The Justice Department has shown such a clear bias against conservatives that in the last month, they have indicated both a sitting Democratic senator and the son of the Democratic president.
A Look at the Facts
The argument has been made over and over again in the last couple of years: There is a “two-tiered system of justice” in the United States, one that excuses the crimes of liberals and Democrats and punishes conservatives like Donald Truimp and Republicans.
This argument has been regularly marshaled in favor of Donald Trump, the January 6 defendants, and any other Republican or Trump supporter ever accused of any wrongdoing. It’s also the reason, according to this thinking, that Hillary Clinton or Barack Obama never got indicted for anything, while Donald Trump did.
A couple of things have happened in recent weeks, however, that proves just how wrong that argument is.
Earlier this month, Hunter Biden, the son of the president, was indicted on federal charges, on three counts related to his purchase of a gun in 2018. And then, on Friday, Sen. Robert Menendez (D-NJ) was indicted, along with his wife, of taking “hundreds of thousands of dollars in bribes.” The government alleges that Menendez, the chairman of the Senate Foreign Relations Committee, accepted bribes from the Egyptian government. Menendez, due to caucus rules, will have to step down as chairman of the committee, at least temporarily.
The indictment, from the Southern District of New York, includes such colorful details as hundreds of thousands of cash and gold bars being found in the senator’s home.
This is not to be confused with the other time Menendez was indicted, in 2015, also for bribery as well as conspiracy and honest services fraud. That case ended in a hung jury and mistrial in 2017, and Menendez was easily re-elected in 2018. It was known previously that Menendez was under investigation once again, and he has not announced whether he plans to run again in 2024.
The Menendez charges, in particular, undermine the talk that Democrats are always working behind the scenes to manipulate the justice system for political gain. After all, the Justice Department has indicted a Democratic senator. And when Menendez was indicted the first time, it was during the Obama presidency, although the senator went on trial when Trump was president.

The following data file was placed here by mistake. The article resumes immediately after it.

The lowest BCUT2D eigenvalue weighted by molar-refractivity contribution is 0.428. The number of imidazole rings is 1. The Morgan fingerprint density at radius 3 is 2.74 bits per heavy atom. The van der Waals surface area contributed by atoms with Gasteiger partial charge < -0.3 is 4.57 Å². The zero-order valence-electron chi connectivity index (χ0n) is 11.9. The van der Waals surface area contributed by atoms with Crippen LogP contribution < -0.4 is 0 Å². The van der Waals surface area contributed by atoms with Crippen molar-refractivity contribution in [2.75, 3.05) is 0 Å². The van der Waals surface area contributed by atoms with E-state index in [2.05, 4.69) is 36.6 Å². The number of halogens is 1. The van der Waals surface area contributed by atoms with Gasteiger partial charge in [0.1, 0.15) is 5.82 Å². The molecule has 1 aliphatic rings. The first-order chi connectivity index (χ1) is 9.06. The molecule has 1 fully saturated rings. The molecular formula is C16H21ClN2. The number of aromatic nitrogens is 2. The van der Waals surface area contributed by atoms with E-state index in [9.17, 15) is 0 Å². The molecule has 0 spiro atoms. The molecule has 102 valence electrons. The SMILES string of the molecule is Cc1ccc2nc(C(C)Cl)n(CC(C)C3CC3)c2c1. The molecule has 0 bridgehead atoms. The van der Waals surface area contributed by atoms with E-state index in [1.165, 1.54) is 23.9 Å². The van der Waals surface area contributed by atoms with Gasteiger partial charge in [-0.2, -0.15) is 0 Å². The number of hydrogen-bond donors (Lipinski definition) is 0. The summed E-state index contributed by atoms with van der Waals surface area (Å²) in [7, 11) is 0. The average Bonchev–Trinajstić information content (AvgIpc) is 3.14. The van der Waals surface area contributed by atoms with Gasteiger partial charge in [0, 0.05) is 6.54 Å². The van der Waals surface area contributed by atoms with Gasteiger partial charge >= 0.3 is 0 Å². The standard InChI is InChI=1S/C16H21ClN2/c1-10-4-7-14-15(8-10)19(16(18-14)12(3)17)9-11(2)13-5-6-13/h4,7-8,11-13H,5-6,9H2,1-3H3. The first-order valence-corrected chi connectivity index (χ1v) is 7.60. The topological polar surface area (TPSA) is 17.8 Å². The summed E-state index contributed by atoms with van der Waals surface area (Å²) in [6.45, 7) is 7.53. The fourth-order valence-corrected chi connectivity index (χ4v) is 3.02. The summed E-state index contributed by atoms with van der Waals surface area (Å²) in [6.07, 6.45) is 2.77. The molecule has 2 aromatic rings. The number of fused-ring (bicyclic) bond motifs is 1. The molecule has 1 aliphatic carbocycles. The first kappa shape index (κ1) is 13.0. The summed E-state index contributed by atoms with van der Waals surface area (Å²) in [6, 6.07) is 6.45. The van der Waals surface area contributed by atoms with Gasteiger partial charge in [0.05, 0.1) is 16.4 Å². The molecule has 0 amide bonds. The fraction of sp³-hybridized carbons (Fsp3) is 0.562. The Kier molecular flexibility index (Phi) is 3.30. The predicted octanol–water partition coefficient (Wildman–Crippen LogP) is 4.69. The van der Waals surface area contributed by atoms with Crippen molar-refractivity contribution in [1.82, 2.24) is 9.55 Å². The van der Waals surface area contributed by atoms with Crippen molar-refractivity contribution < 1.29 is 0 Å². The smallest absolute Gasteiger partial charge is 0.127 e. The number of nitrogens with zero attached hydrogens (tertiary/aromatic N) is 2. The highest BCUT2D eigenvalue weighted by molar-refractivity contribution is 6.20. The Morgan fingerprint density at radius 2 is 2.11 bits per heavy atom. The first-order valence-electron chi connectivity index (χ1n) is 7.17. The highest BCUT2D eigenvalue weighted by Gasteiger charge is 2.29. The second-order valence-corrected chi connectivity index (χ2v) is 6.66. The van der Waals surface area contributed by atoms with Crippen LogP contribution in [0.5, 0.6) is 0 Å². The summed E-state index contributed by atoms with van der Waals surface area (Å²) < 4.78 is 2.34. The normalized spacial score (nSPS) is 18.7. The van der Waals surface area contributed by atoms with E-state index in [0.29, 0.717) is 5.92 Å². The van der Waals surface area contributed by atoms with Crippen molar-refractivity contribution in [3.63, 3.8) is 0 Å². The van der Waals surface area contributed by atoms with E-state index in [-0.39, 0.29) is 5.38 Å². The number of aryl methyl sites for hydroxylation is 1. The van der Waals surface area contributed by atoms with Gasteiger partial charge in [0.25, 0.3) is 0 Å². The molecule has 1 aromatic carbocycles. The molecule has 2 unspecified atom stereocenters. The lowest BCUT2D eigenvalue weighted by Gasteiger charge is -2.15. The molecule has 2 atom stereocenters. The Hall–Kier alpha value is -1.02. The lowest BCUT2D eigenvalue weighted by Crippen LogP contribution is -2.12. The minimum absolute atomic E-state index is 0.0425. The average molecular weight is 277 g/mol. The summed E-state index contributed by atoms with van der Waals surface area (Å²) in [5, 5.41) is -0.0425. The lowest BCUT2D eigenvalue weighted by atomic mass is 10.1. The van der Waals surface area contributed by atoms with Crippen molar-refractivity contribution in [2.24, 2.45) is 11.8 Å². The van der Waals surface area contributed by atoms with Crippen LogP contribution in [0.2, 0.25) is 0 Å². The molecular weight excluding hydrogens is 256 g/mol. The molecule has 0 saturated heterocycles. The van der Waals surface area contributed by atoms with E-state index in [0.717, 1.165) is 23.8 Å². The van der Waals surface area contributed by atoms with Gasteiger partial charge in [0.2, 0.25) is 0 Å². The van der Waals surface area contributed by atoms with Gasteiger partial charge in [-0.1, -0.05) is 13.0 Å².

The Biden-era Justice Department, after all, has not indicted any Republican U.S. senators. Two House members, Rep. Chris Collins (R-NY) and Rep. Duncan Hunter (R-CA) were both indicted in separate cases during the Trump Administration; both were early endorsers of Donald Trump and both were pardoned by Trump before he left office.
Earlier this week, House Judiciary Committee Republicans grilled Attorney General Merrick Garland, with Rep. Jim Jordan (R-OH) repeatedly declaring that “the fix is in.” Garland, for his part, swore that he had not interfered with the Hunter Biden case.
The phrase “two-tiered system of justice” is not new, and has even been used in the past by Democratic politicians like Sen. Elizabeth Warren (D-MA) and others who are supportive of criminal justice reform. More commonly, it’s referred to the very true fact that people who are poor have a very different experience with the justice system than those who are richer and can afford better attorneys.
“Low-income individuals end up with criminal records or jail time because they can’t afford bail or hefty fines and fees. Young people who commit low-level, nonviolent crimes spend too many years behind bars,” Sen. Warren wrote in a 2019 op-ed. “Struggling parents, domestic violence survivors, opioid users, and individuals with mental illness are hauled off to jail without treatment or assistance. And after they return to their communities, too many former inmates are locked out of jobs, housing, and any chance to rebuild their lives and support their families.”
That is correct. But the idea that there is one criminal justice system for Democrats and another for Republicans is just plain nonsense.
Author Expertise and Experience
Stephen Silver is a Senior Editor for 19FortyFive. He is an award-winning journalist, essayist and film critic, who is also a contributor to the Philadelphia Inquirer, the Jewish Telegraphic Agency, Broad Street Review and Splice Today. The co-founder of the Philadelphia Film Critics Circle, Stephen lives in suburban Philadelphia with his wife and two sons. Stephen has authored thousands of articles over the years that focus on politics, technology, and the economy for over a decade. Follow him on X (formerly Twitter) at @StephenSilver, and subscribe to his Substack newsletter.
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